Son of Scott Walker is subtitled 'In Idaho, as in Wisconsin, the teachers unions fight reforms.' Here's what it says:
"Come November, Idahoans will
vote on three referenda aimed at repealing what may be the nation's most
sweeping education reform, including new limits on collective
bargaining for teachers. Think of it as the sequel to Wisconsin, where
similar reforms led to a similar effort—the attempted recall of Gov.
At the heart of the political drama in Idaho is the state's
superintendent of public instruction, Tom Luna. A glance at Mr. Luna's
résumé shows a career businessman who became involved in his local
school board and went on to serve in the Bush Education Department
before returning to Idaho to run for his present office in 2006. . . .
Called "Students Come First," (Idaho legislation passed in 2011) limits collective bargaining, introduces merit pay, and takes advantage
of new technology to help give more Idaho students the education they
need for college.
Because Idaho is a Western state
lacking both huge urban centers and large minority populations, it
doesn't fit into the familiar education narrative of inner-city
hopelessness. Nevertheless, failure is failure. Here's just one telling
measure: A report released a week ago by the U.S. Chamber of Commerce's
Institute for a Competitive Workforce ranked Idaho as one of the four
worst states in terms of the percentage of students who enroll and
complete a four-year college degree.
"Idaho epitomizes the Lake Wobegon effect," says Jeanne Allen,
president of the D.C.-based Center for Education Reform. "In states like
this, the assumption is all is well. The reality is they've been simply
going through the motions for years, and the result is a kind of Third
World education status." Students Come First aims to change that by getting control over costs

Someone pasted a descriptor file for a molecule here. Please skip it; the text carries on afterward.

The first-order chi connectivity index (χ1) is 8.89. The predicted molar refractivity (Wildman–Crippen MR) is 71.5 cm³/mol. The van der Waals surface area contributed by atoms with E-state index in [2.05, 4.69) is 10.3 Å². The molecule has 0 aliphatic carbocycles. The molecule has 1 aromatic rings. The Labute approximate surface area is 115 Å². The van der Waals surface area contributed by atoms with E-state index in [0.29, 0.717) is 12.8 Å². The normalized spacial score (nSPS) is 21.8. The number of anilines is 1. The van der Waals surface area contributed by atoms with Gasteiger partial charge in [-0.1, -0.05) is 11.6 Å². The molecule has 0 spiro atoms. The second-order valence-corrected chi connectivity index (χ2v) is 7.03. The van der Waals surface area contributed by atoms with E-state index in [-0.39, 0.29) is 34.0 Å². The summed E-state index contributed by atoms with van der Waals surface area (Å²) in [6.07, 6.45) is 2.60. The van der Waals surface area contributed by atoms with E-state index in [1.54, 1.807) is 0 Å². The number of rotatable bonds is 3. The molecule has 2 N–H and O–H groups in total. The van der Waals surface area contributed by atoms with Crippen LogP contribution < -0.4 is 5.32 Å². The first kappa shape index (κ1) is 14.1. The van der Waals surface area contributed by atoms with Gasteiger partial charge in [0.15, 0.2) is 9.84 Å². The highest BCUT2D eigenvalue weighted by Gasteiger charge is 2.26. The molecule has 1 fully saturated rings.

and elevating achievement.
Thus the so-called Luna laws now restrict
collective bargaining to salary and benefits, phase out tenure and force
teacher contract negotiations out in the open. They also eliminate a
practice that across America operates largely to protect bad teachers
and keep good ones out of the classroom: the last-hired, first-fired
system of seniority.
The other two prongs of Students Come First deal mostly with quality.
New merit-pay provisions mean that teachers can earn up to $8,000 a
year extra for serving in hard-to-fill positions, taking on leadership
positions, or helping their schools boost student achievement. The
technology part has to do with ensuring that students and teachers in
any part of Idaho have access to the best instruction available. . . .
Thus far, Mr. Luna's fight has largely taken place under the national
radar. That's a pity. Idaho is a reminder that the inadequacies of our
public school empires are not confined to racial minorities or inner
cities. To the contrary, Idaho's school system today looks like much of
American public education: mediocrity sliding into failure.
As for Mr. Luna, he doesn't appear to be backing down. At a GOP rally
in Twin Falls on Friday night, he received a standing ovation after
blasting teachers unions as the "common enemy" of achievement and
reform. The unions aren't giving up either, trying to scare parents with
warnings about larger class sizes, school safety and the loss of local
We've seen this script before. As with other public-sector unions,
the Idaho Education Association offers no real alternative. At a time
when Idaho's education budgets are being cut for lack of revenues, the
union answer is the same as it's always been: more money for more of the
This is really simple stuff. However, changing the status quo into something that works for students, parents, teachers and taxpayers won't be easy.
That's because the staunchest defenders of the failed status quo, our teachers unions, are energized and dead set against improving the system.
Nevertheless, the tide definitely is turning in favor of making our educational system work. If so, that means good things ahead for students, parents, teachers and taxpayers, one and all.
Will the unions prevail and be able to maintain the educational status quo?
Or will We the People care enough to change what needs to be changed, improve educational opportunities for all and save the taxpayers money at the same time?
I'm betting on We the People.
And by taking charge, We the People will thereby provide our teachers with a meaningful opportunity to make a huge difference in the lives of the young people they teach while being properly incentivized to help students prepare for a lifetime of learning.